News Column

Rosetta space probe identifies 5 possible landing sites on comet

August 26, 2014

Paris, Aug 26 (EFE).- After traveling through the Solar System for 10 years, the Rosetta space probe at the beginning of August reached its destination, Comet 67/P Churyumov-Gerasimenko, and now the best place for its Philae module to land in November must be selected from among the five possible locations already identified.

The landing "site must balance the technical needs of the orbiter and lander during all phases of the separation, descent, and landing," the European Space Agency, or ESA, said in a communique.

The spacecraft will launch Philae, a module weighing some 100 kilos (220 lbs.) that will land on the surface of the comet when it is still 450 million kilometers (280 million miles) from the Sun, before activity on the comet "reaches levels that might jeopardise the safe and accurate deployment of Philae to the comet's surface."

The place must also be ideally suited for "operations on the surface with the scientific requirements of the 10 instruments on board Philae," ESA experts said.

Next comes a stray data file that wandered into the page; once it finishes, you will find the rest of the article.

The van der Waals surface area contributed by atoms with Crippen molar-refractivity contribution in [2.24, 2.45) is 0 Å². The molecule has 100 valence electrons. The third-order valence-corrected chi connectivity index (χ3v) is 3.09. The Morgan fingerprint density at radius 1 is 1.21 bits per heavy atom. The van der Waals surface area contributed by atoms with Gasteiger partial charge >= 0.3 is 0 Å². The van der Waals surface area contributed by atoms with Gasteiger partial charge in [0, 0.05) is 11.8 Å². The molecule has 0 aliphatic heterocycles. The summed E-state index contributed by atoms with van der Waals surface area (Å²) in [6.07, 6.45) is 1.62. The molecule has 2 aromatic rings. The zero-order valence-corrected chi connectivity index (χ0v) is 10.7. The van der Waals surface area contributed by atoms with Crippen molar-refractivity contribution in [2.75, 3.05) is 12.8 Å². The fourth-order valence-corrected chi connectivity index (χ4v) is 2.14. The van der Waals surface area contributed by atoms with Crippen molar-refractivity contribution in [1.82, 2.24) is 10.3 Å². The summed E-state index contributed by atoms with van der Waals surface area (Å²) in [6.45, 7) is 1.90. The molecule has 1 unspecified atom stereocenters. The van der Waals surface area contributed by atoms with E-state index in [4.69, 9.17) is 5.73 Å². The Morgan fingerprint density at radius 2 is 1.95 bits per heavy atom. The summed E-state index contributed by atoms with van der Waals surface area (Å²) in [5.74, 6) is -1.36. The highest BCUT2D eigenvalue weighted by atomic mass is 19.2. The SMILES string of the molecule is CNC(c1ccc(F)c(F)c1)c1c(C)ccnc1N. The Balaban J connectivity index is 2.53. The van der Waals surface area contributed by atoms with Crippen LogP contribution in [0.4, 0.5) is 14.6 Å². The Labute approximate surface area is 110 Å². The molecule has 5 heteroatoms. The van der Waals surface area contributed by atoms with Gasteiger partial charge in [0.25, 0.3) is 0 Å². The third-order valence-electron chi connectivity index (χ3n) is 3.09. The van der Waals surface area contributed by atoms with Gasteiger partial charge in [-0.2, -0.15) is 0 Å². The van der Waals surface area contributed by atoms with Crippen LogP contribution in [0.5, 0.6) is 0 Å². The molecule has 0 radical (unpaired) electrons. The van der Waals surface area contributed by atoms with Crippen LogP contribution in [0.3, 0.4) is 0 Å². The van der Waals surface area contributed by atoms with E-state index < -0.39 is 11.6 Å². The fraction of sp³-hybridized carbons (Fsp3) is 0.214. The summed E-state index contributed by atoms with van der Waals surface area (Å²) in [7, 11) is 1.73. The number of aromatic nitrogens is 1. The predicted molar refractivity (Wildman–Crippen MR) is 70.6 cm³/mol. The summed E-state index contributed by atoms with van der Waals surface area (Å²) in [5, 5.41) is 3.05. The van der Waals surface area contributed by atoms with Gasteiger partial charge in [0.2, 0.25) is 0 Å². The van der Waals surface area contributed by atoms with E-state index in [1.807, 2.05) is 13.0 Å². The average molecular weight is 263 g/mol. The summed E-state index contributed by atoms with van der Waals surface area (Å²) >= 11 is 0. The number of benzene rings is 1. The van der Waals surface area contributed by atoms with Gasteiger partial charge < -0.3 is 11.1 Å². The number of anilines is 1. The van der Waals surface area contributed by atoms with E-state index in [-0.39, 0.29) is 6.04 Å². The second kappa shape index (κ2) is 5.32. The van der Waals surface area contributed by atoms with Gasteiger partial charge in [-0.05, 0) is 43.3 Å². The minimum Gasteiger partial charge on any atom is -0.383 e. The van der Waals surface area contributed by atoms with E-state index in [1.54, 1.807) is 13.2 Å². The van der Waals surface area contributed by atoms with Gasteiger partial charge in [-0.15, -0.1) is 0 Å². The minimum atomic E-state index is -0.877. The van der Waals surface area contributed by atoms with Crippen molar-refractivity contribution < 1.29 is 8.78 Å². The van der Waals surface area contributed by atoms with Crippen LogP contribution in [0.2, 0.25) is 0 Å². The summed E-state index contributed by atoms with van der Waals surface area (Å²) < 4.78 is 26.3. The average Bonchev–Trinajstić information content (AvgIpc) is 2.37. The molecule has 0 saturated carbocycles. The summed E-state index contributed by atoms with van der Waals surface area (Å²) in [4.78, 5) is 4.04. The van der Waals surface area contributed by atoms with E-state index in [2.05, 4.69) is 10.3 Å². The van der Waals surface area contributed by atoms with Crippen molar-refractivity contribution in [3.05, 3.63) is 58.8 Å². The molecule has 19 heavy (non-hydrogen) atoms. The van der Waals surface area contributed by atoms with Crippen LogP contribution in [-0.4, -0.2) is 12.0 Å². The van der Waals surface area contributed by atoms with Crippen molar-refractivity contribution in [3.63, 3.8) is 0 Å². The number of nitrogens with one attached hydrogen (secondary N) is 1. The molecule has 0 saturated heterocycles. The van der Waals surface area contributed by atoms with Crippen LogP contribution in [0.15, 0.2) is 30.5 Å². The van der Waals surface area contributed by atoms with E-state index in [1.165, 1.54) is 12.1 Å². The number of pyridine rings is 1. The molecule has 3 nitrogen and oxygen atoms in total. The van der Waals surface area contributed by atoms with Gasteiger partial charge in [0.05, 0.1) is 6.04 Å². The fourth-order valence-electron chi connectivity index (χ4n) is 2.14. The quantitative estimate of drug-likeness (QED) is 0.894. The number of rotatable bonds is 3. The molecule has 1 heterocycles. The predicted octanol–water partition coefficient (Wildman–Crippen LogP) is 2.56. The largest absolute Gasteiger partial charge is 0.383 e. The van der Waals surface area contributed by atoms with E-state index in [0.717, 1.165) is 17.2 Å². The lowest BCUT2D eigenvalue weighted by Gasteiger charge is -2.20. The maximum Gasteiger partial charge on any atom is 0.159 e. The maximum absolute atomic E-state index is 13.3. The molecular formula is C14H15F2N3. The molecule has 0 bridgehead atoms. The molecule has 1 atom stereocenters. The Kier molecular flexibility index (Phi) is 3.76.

For each possible landing site, factors must be analyzed such as whether the landing module will be capable of maintaining contact with Rosetta, and the presence of dangers like large boulders, deep crevasses or steep slopes.

The scientists controlling Philae from Toulouse must ensure that there is "sufficient illumination for scientific operations and enough sunlight to recharge the lander's batteries beyond its initial 64-hour lifetime."

In order to take the final decision, data must be analyzed that has been collected by the space probe from between 100 and 20 kilometers (between 62 and 12 miles) from the comet in the form of "high-resolution images of the surface, measurements of the comet's surface temperature, and the pressure and density of gas around the nucleus."

On Sept. 14 the evaluation of the five candidates will be concluded and one destination and an alternative will be selected. The decision will be announced on Oct. 12, one month before the provisional landing date, which is scheduled for Nov. 11.

The Rosetta mission, the technological pride of European space exploration, could be the key to understanding the history and evolution of our Solar System and to finding answers to "questions regarding the origin of Earth's water and perhaps even life." EFE


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Source: EFE Ingles

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